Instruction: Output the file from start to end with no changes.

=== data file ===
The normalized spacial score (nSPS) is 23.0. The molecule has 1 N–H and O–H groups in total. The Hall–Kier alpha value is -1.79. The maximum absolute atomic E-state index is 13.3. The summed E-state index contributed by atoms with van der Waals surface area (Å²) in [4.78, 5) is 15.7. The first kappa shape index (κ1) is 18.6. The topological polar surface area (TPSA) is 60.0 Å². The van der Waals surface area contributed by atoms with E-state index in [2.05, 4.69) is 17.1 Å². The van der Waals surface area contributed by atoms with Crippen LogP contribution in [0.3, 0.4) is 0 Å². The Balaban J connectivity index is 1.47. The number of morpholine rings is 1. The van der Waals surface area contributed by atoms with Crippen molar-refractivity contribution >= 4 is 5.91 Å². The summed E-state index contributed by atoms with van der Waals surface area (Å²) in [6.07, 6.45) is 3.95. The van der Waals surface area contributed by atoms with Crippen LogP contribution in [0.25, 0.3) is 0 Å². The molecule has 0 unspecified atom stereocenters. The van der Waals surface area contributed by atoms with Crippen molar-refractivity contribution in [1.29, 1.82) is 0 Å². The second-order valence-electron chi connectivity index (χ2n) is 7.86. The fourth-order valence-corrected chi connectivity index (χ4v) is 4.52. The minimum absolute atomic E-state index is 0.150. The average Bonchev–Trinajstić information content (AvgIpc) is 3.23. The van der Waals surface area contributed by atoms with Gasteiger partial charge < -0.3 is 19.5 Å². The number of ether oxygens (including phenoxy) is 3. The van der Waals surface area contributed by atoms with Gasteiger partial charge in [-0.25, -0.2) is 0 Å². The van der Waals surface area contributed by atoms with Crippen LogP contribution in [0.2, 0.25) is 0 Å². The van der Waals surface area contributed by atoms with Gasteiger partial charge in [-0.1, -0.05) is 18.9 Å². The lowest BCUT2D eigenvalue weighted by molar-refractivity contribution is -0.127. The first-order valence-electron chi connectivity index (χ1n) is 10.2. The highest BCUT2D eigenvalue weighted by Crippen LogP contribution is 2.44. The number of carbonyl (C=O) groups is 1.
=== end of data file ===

The normalized spacial score (nSPS) is 23.0. The molecule has 1 N–H and O–H groups in total. The Hall–Kier alpha value is -1.79. The maximum absolute atomic E-state index is 13.3. The summed E-state index contributed by atoms with van der Waals surface area (Å²) in [4.78, 5) is 15.7. The first kappa shape index (κ1) is 18.6. The topological polar surface area (TPSA) is 60.0 Å². The van der Waals surface area contributed by atoms with E-state index in [2.05, 4.69) is 17.1 Å². The van der Waals surface area contributed by atoms with Crippen LogP contribution in [0.3, 0.4) is 0 Å². The Balaban J connectivity index is 1.47. The number of morpholine rings is 1. The van der Waals surface area contributed by atoms with Crippen molar-refractivity contribution >= 4 is 5.91 Å². The summed E-state index contributed by atoms with van der Waals surface area (Å²) in [6.07, 6.45) is 3.95. The van der Waals surface area contributed by atoms with Crippen LogP contribution in [0.25, 0.3) is 0 Å². The molecule has 0 unspecified atom stereocenters. The van der Waals surface area contributed by atoms with Crippen molar-refractivity contribution in [1.29, 1.82) is 0 Å². The second-order valence-electron chi connectivity index (χ2n) is 7.86. The fourth-order valence-corrected chi connectivity index (χ4v) is 4.52. The minimum absolute atomic E-state index is 0.150. The average Bonchev–Trinajstić information content (AvgIpc) is 3.23. The van der Waals surface area contributed by atoms with Gasteiger partial charge < -0.3 is 19.5 Å². The number of ether oxygens (including phenoxy) is 3. The van der Waals surface area contributed by atoms with Gasteiger partial charge in [-0.25, -0.2) is 0 Å². The van der Waals surface area contributed by atoms with Crippen LogP contribution in [0.2, 0.25) is 0 Å². The van der Waals surface area contributed by atoms with Gasteiger partial charge in [-0.1, -0.05) is 18.9 Å². The lowest BCUT2D eigenvalue weighted by molar-refractivity contribution is -0.127. The first-order valence-electron chi connectivity index (χ1n) is 10.2. The highest BCUT2D eigenvalue weighted by Crippen LogP contribution is 2.44. The number of carbonyl (C=O) groups is 1.